A New Chicago Museum Displaying Replicas of Traditional Native American Architecture
ARCH 572 | Spring 2014
Associate Professor Joy Malnar
When the 1909 Plan of Chicago “presented a grand blueprint of transportation for the entire region” the Native American trails served as the roots of its arrangement. These trails can still be seen in the modern maps of the Chicago region although the presence of Native Americans in Chicago has been almost entirely erased. Few people know that Chicago has one of the largest urban American Indian populations in the country. This was due to a 1952 urbanization of American Indians policy enacted by the United States government that moved thousands of American Indians from rural areas and reservations to Chicago.
Course Description: The task is to design a new museum that supports two traditions; that of Chicago known for its innovative architecture while presenting the knowledge of the original inhabitants of this land. The new museum will house replicas of Native American architecture representing the commonly accepted nine cultural regions of North America. The studio will approach Native American architecture as the foundational component of critical regionalism. This will require you to research and study Native American architecture to extract the knowledge imbedded within it. The design challenge is to bring back the presence of, and celebrate Native Americans’ diverse and unique identity, and their knowledge of the climatic regions, but not by engaging in stereotypes or icon specific images. The evaluation of your building design will be based on how successfully it supports the forwarding looking approach of Native Americans, and its ability to re-establish tribal connections to the land by assisting people to perceive and appreciate seasonal changes, and attracting tourists.
Native American buildings embody a rich traditional knowledge of a local region. This historic information is valuable, yet regretfully neglected. Your rigorous inquiry will include information on the use of local materials, building processes, social organization, and cultural identity. The raw materials are both raw and organic. The structural types are bent frame, post and beam, and compression, and the building forms are domical, conical, and rectilinear. As you select nine buildings for exhibit, what should be revealed is how the original inhabitants’ understanding of the land and climatic zones drove construction techniques that provided structures that demonstrated passive sustainable strategies. This information will become a part of the exhibit display. Your new museum must meet the expectations of today’s audiences while giving the Native American architecture a place amongst the acknowledged masterpieces of Chicago.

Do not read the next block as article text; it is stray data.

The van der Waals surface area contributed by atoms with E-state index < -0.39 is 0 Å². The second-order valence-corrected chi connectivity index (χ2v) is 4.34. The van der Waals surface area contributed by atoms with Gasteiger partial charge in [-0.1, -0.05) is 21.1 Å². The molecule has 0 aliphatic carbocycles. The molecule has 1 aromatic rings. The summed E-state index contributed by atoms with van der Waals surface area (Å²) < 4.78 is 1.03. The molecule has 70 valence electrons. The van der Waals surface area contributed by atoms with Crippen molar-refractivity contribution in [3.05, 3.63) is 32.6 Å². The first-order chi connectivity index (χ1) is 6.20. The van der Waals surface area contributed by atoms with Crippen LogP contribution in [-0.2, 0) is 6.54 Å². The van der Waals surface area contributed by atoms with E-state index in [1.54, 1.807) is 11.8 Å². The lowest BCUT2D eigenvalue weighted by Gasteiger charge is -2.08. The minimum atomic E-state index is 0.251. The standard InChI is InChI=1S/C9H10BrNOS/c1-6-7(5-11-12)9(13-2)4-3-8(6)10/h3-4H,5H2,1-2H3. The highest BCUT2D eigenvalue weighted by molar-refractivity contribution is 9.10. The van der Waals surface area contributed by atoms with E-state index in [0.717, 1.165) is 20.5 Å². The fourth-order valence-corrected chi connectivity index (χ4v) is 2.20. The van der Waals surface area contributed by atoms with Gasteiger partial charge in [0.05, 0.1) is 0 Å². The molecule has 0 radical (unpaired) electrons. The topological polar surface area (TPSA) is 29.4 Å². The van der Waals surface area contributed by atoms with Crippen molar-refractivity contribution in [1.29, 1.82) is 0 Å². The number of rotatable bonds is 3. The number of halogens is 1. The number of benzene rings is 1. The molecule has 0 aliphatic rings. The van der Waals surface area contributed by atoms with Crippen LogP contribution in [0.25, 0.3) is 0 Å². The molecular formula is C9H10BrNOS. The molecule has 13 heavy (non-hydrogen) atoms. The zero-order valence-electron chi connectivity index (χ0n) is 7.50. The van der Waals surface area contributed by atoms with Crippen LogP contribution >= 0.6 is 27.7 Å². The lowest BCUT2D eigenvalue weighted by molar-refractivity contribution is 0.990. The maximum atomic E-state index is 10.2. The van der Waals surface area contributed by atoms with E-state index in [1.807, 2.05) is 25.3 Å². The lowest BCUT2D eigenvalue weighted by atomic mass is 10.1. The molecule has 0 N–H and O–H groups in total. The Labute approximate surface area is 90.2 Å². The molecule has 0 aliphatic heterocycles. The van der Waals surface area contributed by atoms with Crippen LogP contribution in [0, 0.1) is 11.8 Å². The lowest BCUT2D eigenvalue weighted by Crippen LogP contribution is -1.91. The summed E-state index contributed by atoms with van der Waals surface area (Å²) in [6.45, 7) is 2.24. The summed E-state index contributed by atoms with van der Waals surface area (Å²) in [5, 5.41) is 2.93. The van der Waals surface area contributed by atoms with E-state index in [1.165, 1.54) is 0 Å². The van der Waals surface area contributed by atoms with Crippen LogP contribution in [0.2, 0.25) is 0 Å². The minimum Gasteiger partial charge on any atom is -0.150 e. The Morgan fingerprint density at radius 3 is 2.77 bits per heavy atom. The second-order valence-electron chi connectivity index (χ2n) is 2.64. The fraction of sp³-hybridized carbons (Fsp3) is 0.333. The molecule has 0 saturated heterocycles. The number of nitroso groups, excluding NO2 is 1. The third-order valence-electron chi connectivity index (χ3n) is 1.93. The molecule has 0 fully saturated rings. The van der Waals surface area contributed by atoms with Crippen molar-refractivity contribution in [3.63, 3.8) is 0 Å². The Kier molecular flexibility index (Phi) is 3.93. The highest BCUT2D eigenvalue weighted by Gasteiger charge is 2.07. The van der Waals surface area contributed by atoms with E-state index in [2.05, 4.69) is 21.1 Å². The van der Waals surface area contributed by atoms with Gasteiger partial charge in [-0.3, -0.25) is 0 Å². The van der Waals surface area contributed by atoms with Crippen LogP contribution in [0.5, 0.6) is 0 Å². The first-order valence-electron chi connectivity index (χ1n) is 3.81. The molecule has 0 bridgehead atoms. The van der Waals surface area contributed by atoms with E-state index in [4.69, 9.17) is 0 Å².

Site: The building will become a part of the existing Chicago’s Museum Campus, and take advantage of the prairie grasses of Northerly Island. Research of the site will require a review of the new plans proposed by JJR Landscape Architects with Studio Gang Architects and the City of Chicago Cultural Plan 2012. One physical site model will be built as a team project.
Field Trips: The studio will require one or two field trips to Chicago to visit the site and the Field Museum of Natural History. Within the museum we will focus on the Bunky Echo-Hawk: Modern Warrior exhibit, and the Native American collection that includes a full-size replica of a Pawnee Earth Lodge. Currently there are questions being asked about the appropriateness of exhibits such as these being located within a natural history museum.
New Architecture on Indigenous Lands by Joy Monice Malnar and Frank Vodvarka (Minneapolis, MN: University of Minnesota Press, 2013) paperback.
Native American Architecture by Peter Nabokov and Robert Easton (New York, NY: Oxford University Press, 1989) paperback.
Site Chicago’s Museum Campus & Northerly Island
“We will be known forever by the tracks we leave.” – Native American Proverb
“Remember “that a noble logical diagram once recorded will never die, but long after we are gone will be a living thing, asserting with growing intensity.” – Daniel Burnham, 1909 Chicago Plan